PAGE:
Childwise: School Anxiety

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By Kathleen Ganster

School has been underway for a couple of weeks now, but what if your child is still anxious about going to school and her new routine?

“By this point, your child should be definitely settled in and if they aren’t, you should talk to the teacher,” said Marilyn Adams, a teacher with 25 years’ experience in the classroom.

Adams, a teacher at Poff Elementary School in Hampton Township School District, has a bachelor’s degree in elementary education from Penn State University and a master’s degree in elementary education with reading certification from Slippery Rock University.  She is also the mother of two children, Melissa, a sophomore at Penn State, and Ed, a senior at Hampton High School.

It is normal for a child to be a bit anxious before classes start, said Adams.

“There are new teachers, new friends, a new setting, a new routine,” she explained, “But that should only last a week, two at the most.”

If your child seems to be suffering from school-related anxiety, it is better to deal with it right away. First, discuss the issue with your child’s teacher and the school counselor.

“They have dealt with this before, so they can help,” said Adams.The teacher and counselor can assist with coping skills for the child and watch for signs of stress while the child is at school.

“Our counselor will give the child a worry stone to carry in their pocket to feel during the day,” said Adams, “It really helps.”

Adams also suggests talking with your child to address her concerns which “validates” her feelings.

“I talk to my students and will tell them, ‘I miss my daughter too.’ That helps them know that missing someone is normal,” she said.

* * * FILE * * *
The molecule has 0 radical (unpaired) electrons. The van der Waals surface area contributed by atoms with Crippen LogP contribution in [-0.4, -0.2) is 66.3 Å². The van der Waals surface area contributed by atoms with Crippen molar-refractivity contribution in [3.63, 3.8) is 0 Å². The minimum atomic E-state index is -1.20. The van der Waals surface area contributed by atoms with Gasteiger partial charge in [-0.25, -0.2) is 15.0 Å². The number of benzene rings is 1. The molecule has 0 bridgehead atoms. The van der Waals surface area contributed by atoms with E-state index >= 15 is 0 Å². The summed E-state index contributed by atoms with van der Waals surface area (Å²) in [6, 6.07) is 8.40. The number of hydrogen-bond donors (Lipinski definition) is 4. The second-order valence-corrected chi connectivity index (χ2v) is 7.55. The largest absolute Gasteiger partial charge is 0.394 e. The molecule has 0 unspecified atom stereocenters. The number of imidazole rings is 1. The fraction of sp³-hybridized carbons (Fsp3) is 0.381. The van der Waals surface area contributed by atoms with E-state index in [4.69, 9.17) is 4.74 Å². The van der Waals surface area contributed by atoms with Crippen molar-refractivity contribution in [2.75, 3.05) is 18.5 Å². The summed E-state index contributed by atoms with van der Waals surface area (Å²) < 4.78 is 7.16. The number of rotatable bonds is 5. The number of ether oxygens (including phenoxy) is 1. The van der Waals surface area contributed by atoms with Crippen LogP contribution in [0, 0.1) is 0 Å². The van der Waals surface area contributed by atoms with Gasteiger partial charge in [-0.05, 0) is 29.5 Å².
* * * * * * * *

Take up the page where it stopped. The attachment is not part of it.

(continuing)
Delaying or drawing out the separation process in the morning only makes things worse.

Adams said, “tough love” may be necessary to help the child make the adjustments to the new school year.

“Another teacher says that it is like a Band-Aid, you can pull it off quickly or pull it off slowly, it’s still going to hurt,” she said.

Signs that your child may be suffering from anxiety may include not wanting to go to school, reluctance at doing homework and school assignments, and stomach aches and other stress-related illnesses.

Establishing a routine at home helps the child adjust, said Adams.

Marilyn Adams

“Get things ready the night before. Pack up the back-pack and lay out clothes for the next morning. The less stress you have in the morning, the less the anxiety,” she said.

Tucking your photo or a little note in the child’s lunch box or pocket can also help, said Adams, reminding the child that you aren’t that far away.

The open dialogue with the teacher also helps if your child balks at doing her homework.

“You can tell the child that you will just let the teacher know if they don’t want to do homework. I’ve had parents tell me that their child doesn’t want to do it then I talk with the child and they get embarrassed and start doing it,” she said.

But the child should have downtime after school, said Adams.

“I know that not every schedule allows that with sports and everything else, but after a long school day, especially for the younger children, they need to decompress,” she said.

Most of all, parents need to set limits and expectations, said Adams.

“Have structure and limits, then if expectations aren’t met, there need to be consequences,” she said.

 

 

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